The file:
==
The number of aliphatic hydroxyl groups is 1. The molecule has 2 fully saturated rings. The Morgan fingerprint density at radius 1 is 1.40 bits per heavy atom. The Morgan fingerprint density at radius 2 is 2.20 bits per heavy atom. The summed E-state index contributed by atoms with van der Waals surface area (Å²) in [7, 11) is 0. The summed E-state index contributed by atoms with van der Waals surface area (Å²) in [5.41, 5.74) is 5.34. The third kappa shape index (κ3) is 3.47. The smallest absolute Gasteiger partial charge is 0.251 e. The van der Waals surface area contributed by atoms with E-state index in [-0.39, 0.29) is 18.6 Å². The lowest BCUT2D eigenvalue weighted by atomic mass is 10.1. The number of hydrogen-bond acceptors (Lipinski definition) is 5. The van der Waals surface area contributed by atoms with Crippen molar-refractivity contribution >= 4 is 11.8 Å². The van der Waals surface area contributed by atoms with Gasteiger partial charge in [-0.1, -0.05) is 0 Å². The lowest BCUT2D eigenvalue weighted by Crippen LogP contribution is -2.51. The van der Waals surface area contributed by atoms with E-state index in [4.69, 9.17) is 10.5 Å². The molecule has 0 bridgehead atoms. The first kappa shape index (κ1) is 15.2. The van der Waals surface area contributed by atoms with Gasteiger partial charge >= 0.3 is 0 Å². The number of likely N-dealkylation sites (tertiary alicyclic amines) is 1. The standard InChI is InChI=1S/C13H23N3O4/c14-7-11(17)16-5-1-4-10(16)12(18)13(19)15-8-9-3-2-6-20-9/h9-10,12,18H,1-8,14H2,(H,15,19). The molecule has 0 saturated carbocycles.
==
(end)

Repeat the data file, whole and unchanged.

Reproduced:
The number of aliphatic hydroxyl groups is 1. The molecule has 2 fully saturated rings. The Morgan fingerprint density at radius 1 is 1.40 bits per heavy atom. The Morgan fingerprint density at radius 2 is 2.20 bits per heavy atom. The summed E-state index contributed by atoms with van der Waals surface area (Å²) in [7, 11) is 0. The summed E-state index contributed by atoms with van der Waals surface area (Å²) in [5.41, 5.74) is 5.34. The third kappa shape index (κ3) is 3.47. The smallest absolute Gasteiger partial charge is 0.251 e. The van der Waals surface area contributed by atoms with E-state index in [-0.39, 0.29) is 18.6 Å². The lowest BCUT2D eigenvalue weighted by atomic mass is 10.1. The number of hydrogen-bond acceptors (Lipinski definition) is 5. The van der Waals surface area contributed by atoms with Crippen molar-refractivity contribution >= 4 is 11.8 Å². The van der Waals surface area contributed by atoms with Gasteiger partial charge in [-0.1, -0.05) is 0 Å². The lowest BCUT2D eigenvalue weighted by Crippen LogP contribution is -2.51. The van der Waals surface area contributed by atoms with E-state index in [4.69, 9.17) is 10.5 Å². The molecule has 0 bridgehead atoms. The first kappa shape index (κ1) is 15.2. The van der Waals surface area contributed by atoms with Gasteiger partial charge >= 0.3 is 0 Å². The number of likely N-dealkylation sites (tertiary alicyclic amines) is 1. The standard InChI is InChI=1S/C13H23N3O4/c14-7-11(17)16-5-1-4-10(16)12(18)13(19)15-8-9-3-2-6-20-9/h9-10,12,18H,1-8,14H2,(H,15,19). The molecule has 0 saturated carbocycles.